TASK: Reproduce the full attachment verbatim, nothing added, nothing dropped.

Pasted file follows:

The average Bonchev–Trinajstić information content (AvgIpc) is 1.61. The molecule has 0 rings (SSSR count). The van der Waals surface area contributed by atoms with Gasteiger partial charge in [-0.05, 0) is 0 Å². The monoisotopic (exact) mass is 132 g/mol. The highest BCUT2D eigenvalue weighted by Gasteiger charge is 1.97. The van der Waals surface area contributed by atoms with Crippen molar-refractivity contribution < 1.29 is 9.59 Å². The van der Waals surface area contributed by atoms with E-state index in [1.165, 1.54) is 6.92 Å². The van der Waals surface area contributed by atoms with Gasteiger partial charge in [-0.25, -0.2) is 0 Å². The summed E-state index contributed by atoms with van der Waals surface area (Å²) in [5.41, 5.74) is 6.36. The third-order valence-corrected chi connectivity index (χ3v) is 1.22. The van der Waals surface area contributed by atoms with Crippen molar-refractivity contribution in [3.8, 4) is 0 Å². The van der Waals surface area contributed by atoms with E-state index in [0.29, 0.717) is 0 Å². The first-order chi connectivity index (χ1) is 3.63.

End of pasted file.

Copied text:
The average Bonchev–Trinajstić information content (AvgIpc) is 1.61. The molecule has 0 rings (SSSR count). The van der Waals surface area contributed by atoms with Gasteiger partial charge in [-0.05, 0) is 0 Å². The monoisotopic (exact) mass is 132 g/mol. The highest BCUT2D eigenvalue weighted by Gasteiger charge is 1.97. The van der Waals surface area contributed by atoms with Crippen molar-refractivity contribution < 1.29 is 9.59 Å². The van der Waals surface area contributed by atoms with E-state index in [1.165, 1.54) is 6.92 Å². The van der Waals surface area contributed by atoms with Gasteiger partial charge in [-0.25, -0.2) is 0 Å². The summed E-state index contributed by atoms with van der Waals surface area (Å²) in [5.41, 5.74) is 6.36. The third-order valence-corrected chi connectivity index (χ3v) is 1.22. The van der Waals surface area contributed by atoms with Crippen molar-refractivity contribution in [3.8, 4) is 0 Å². The van der Waals surface area contributed by atoms with E-state index in [0.29, 0.717) is 0 Å². The first-order chi connectivity index (χ1) is 3.63.